The high-school math curriculum in the U.S. predates the age of modern computers.
Having one child go through high school and now witnessing two more actively involved with high school classes, it occurred to me that they are still being taught the same mathematics curriculum when I attended high school some years ago. This felt strange to me, especially working in the business and technology fields for most of my career, including my current home at a dynamic technology company that develops physics-based software for customers around the world.
Because my place of work employs a diverse set of very talented engineers, and with a proclivity toward aerospace engineers, the math used in their daily work is complicated and needed for the jobs they do. But this is a particular example of what is required in order to perform their job responsibilities.
What’s troublesome for me is that those supporting other job functions use different math tools and software applications that have minimal, if anything, to do with what my children are learning in school. And this is amplified outside of specific math centric industries like the aerospace industry.
When researching this further, it was quite surprising to learn that the same algebra, geometry, and calculus classes were put into the U.S. high school curriculum during the 1800s. That’s right, the 1800s!
Since then, the math taught in U.S. schools hasn’t materially changed since the late 1950s. Some write that Eisenhower-era policymakers believed this curriculum would churn out the best rocket scientists to work on special projects during the Cold War.
It has been 50 years since the U.S. landed men on the Moon for the first time in a mission that defined an era. Today’s smartphone technology has advanced to the point that what people hold in their hands every day has more computing power than that extraordinary first Moon landing.
Looking at data between 1990 and 2009, it shows that only 16 percent of high school graduates completed calculus. This raises an important question: can we continue to teach algebra and geometry to students in preparation to take calculus when so low of a percentage take the course? Can we continue to use the same curriculum based on the 1800s framework to learn mathematics when more real-world math is needed in today’s modern age?
A survey conducted by “Freakonomics” podcast listeners, a group more weighted towards higher-income professionals — revealed what many already surmise: workers are not using algebra, geometry, trigonometry, or calculus but disciplines of mathematics that is much more critical and practical to their lives — data science. As the chart below highlights, there is a vast disconnect to the math that was taught versus what is being used by professionals in their jobs. Only 2 percent use integrals or derivatives, which are the foundational building blocks of calculus versus 66 percent work with analytical software like Microsoft Excel on a daily basis.
In addition to the increasing “data science” based professions, students would enjoy the learning of these disciplines. So instead of studying and learning abstract methods that they can’t seem to connect with their future, they are given real, complex, and practical problems to solve — issues about the environment, software applications for space travel, blockchain technology, and about health and nutrition to name a few.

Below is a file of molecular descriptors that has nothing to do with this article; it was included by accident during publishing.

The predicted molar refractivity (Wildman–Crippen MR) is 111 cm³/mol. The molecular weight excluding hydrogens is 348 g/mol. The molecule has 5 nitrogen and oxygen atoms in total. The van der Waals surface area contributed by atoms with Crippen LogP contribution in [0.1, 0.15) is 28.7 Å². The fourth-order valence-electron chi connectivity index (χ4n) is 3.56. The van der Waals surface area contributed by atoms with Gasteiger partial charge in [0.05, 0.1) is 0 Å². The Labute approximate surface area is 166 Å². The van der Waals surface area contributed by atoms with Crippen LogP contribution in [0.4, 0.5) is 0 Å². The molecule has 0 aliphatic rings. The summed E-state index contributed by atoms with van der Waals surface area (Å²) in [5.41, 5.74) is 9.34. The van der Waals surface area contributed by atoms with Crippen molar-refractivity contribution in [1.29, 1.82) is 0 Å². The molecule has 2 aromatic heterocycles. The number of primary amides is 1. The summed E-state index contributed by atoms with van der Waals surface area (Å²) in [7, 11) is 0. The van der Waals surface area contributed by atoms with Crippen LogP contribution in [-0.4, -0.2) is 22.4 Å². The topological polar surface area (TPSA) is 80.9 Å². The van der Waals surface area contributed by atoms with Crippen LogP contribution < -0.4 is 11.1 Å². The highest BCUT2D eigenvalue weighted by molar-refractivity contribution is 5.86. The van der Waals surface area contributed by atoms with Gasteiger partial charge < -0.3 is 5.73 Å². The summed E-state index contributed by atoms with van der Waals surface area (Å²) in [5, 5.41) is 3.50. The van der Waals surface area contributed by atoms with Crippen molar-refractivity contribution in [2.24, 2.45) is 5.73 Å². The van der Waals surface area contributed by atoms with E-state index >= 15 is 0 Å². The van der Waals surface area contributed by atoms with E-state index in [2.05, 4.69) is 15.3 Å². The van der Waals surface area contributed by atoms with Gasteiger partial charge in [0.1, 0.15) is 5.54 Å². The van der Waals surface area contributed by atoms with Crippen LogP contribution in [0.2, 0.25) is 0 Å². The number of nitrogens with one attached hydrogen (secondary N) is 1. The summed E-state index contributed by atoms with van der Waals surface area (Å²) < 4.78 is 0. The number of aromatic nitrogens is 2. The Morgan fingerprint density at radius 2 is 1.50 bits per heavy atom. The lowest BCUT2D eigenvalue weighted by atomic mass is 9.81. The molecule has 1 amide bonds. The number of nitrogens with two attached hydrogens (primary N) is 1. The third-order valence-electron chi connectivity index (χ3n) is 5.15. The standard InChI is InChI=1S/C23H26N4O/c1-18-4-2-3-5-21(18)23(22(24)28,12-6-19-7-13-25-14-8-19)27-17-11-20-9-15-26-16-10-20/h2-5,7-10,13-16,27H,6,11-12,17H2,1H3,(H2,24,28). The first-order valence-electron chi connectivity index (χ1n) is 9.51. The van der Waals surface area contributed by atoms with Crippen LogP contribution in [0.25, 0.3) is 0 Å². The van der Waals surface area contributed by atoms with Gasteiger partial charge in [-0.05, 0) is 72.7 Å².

What if a proposal was generated to modify the curriculum to put data and its analysis at the center of high school mathematics? Or a motion where every high school student should graduate with an understanding of data, spreadsheets, and the difference between correlation and causality?
Furthermore, teaching students to make data-based arguments will equip them with the necessary critical-thinking skills they are learning today through algebraic proofs, but also give them more pragmatic skills and discipline for navigating our increasingly data-rich world.
According to research, seven of the ten fastest-growing job categories in the United States are data-centered — which is an incredible 90% of the data ever created by humanity emerging in just the last two years.
And if that isn’t enough to convince you, then get ready to fall more behind other countries that are moving much faster than the U.S. in establishing a more practical and modern mathematical curriculum.
Take, for instance, the Program for International Student Assessment, or PISA. It measures how effectively countries are preparing students for the mathematical demands of the 21st century. Last month, PISA released a mathematics framework that guides the assessment — interestingly enough, “data literacy” is central to this framework. In contrast, U.S. high school students learn algebra and geometry — and are sadly underprepared for the modern world.
For this to change, influencers, decision-makers, parents, and educators across the country will need to prioritize modernizing math at a national level and explore changes needed to arm our students with the mathematics and the knowledge of data analytics to solve the world’s most pressing problems for this 21st century.
Now, I’m not suggesting that we abandon the current math curriculum, but emphasize the integration of “data literacy” components and lessen other current subject areas into both the math and science disciplines.
I believe our teachers in this country can more than handle this challenge and excel at doing so. Not only that, how more energized would the classroom be while having students excited, engaged, and looking forward to their future with real-world applicability.
Thank you for Reading!
The opinions expressed here are my own and do not reflect the official position of my current or prior employers or its partners or customers.